When writer Peter Moore first told me about the barn in his Fort Collins backyard, he wrote, “This is not a Smithsonian/Martha Stewart eye-popper. Rather, [it’s] a surprise labor of wood-lust that swept over us once we realized what a gem we had on our hands when we bought our home.” Moore—who had moved to Fort Collins from Philadelphia with his wife, Claire—went on to explain how saving the dilapidated, century-old structure had somehow, almost magically, given them roots in a new city. By investing in an old barn and making it useful again, Peter and Claire tied themselves to the history and the future of their newly adopted hometown.

Peter’s essay has me thinking about all of the reasons we renovate and invest in our homes, and how multilayered those motivations are: We might overhaul a kitchen to boost its function—not just because we value utility, but also because we want more room for hosting friends for dinner. (If you’re thinking about a kitchen reno, check out our guide.) Or perhaps we could use more space, but instead of moving, we add square footage to an existing home because we can’t imagine leaving our beloved neighbors. Bottom line: So much of the work that goes into our homes isn’t motivated by practicality alone; it’s really about preserving and improving the places where we feel like we belong.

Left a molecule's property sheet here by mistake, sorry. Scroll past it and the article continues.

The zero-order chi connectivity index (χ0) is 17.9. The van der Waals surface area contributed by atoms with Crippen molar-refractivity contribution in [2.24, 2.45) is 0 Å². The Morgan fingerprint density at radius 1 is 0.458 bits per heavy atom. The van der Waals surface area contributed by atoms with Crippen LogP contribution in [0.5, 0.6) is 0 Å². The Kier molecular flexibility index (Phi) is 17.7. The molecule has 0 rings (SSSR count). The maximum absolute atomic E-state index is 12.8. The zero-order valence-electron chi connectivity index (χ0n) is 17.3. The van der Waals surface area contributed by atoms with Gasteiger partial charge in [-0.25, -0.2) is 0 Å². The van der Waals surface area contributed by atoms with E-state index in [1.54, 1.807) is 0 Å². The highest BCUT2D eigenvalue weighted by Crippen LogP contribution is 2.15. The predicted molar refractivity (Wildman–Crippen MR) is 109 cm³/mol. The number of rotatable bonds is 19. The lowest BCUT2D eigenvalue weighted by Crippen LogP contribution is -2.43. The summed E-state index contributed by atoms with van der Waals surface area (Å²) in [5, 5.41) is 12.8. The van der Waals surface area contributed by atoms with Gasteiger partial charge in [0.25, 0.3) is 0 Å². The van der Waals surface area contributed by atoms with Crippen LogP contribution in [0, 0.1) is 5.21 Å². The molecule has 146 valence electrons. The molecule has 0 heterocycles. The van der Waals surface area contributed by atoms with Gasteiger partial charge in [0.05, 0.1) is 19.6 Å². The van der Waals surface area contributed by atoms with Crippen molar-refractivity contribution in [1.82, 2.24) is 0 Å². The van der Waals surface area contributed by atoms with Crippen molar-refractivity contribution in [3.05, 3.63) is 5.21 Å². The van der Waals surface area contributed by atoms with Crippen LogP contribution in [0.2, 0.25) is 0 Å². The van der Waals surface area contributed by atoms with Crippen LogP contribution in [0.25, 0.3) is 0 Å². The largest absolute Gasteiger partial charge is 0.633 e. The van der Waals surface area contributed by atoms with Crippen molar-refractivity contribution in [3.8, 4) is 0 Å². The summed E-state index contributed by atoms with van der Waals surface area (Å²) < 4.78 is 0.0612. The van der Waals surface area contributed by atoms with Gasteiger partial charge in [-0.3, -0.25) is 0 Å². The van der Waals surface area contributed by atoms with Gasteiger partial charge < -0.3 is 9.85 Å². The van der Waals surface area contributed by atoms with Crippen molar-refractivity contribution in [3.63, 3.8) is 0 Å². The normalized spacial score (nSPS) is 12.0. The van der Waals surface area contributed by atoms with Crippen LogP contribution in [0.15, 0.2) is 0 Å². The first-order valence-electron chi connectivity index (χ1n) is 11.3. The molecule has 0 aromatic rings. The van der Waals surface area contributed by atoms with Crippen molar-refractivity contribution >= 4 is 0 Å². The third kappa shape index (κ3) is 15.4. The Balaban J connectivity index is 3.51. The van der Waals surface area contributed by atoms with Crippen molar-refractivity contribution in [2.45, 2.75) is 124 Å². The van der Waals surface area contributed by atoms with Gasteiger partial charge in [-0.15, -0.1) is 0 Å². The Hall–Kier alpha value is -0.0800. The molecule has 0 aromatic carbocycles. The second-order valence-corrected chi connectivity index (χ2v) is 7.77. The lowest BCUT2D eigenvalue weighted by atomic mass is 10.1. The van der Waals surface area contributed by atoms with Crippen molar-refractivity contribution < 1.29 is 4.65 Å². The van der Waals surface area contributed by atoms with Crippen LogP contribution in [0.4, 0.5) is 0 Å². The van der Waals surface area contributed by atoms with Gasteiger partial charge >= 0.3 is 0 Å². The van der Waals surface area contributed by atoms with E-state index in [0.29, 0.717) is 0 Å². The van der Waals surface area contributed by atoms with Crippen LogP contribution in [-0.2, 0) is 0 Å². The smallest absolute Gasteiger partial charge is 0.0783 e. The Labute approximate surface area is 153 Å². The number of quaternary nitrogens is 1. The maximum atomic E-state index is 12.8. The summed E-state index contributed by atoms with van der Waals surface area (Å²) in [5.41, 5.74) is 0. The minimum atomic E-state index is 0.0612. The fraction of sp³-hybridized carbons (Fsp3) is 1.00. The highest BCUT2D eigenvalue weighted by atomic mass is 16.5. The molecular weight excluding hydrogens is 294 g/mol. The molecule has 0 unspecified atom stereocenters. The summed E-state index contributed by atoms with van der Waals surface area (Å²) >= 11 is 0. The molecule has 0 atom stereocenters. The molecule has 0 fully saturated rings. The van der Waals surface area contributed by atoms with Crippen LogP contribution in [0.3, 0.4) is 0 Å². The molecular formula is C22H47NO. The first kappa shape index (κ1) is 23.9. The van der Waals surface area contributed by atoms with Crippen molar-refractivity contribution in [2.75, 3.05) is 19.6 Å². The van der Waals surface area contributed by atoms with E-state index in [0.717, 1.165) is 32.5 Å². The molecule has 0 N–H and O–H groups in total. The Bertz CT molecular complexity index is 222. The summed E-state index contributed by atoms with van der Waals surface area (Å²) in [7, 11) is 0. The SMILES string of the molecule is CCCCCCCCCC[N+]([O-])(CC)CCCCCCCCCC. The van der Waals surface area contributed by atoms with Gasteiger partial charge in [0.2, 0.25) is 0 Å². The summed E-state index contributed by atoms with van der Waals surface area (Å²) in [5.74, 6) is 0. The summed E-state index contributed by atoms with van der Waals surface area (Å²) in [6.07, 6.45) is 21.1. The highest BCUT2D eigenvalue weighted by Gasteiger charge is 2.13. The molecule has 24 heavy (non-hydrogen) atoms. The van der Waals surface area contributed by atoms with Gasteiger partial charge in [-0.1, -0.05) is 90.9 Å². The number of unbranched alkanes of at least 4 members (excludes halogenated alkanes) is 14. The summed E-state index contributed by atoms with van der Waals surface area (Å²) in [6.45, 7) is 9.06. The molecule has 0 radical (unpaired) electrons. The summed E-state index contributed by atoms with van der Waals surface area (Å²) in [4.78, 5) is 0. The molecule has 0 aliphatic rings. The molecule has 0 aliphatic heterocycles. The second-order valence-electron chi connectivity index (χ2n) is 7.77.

If you’re embarking on a project of any kind, my hope is that you get great ideas and inspiration from the stories here. But on a loftier note, may the work you undertake deepen your love for your home—and the life that happens in it.

This article was originally published in 5280 Home February/March 2019.
Hilary Masell Oswald
Hilary Masell Oswald
As the former editor for two of 5280’s ancillary publications, Hilary Masell Oswald split her time between the vibrant design-and-architecture scene in the metro area for 5280 Home and the always-changing field of health for the annual 5280 Health.